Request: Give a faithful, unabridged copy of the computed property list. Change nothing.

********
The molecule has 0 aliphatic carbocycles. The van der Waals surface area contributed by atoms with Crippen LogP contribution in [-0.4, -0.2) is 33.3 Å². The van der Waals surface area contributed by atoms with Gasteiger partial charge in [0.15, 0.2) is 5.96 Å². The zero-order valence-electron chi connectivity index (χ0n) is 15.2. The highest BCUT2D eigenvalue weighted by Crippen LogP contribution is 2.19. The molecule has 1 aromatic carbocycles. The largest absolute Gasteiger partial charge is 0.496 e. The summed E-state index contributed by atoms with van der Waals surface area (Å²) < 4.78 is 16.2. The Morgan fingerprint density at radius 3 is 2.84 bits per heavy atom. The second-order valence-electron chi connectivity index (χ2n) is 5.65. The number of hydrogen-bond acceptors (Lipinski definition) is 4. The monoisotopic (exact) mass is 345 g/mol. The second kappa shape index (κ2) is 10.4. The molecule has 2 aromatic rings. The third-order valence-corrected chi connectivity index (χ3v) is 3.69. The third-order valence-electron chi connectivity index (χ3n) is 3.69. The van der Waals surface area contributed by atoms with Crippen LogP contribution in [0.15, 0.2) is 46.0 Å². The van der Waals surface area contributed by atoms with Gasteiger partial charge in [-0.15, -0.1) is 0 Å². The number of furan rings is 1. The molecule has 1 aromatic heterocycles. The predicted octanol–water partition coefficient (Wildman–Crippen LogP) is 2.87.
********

The molecule has 0 aliphatic carbocycles. The van der Waals surface area contributed by atoms with Crippen LogP contribution in [-0.4, -0.2) is 33.3 Å². The van der Waals surface area contributed by atoms with Gasteiger partial charge in [0.15, 0.2) is 5.96 Å². The zero-order valence-electron chi connectivity index (χ0n) is 15.2. The highest BCUT2D eigenvalue weighted by Crippen LogP contribution is 2.19. The molecule has 1 aromatic carbocycles. The largest absolute Gasteiger partial charge is 0.496 e. The summed E-state index contributed by atoms with van der Waals surface area (Å²) < 4.78 is 16.2. The Morgan fingerprint density at radius 3 is 2.84 bits per heavy atom. The second-order valence-electron chi connectivity index (χ2n) is 5.65. The number of hydrogen-bond acceptors (Lipinski definition) is 4. The monoisotopic (exact) mass is 345 g/mol. The second kappa shape index (κ2) is 10.4. The molecule has 2 aromatic rings. The third-order valence-corrected chi connectivity index (χ3v) is 3.69. The third-order valence-electron chi connectivity index (χ3n) is 3.69. The van der Waals surface area contributed by atoms with Crippen LogP contribution in [0.15, 0.2) is 46.0 Å². The van der Waals surface area contributed by atoms with Gasteiger partial charge in [-0.15, -0.1) is 0 Å². The number of furan rings is 1. The molecule has 1 aromatic heterocycles. The predicted octanol–water partition coefficient (Wildman–Crippen LogP) is 2.87.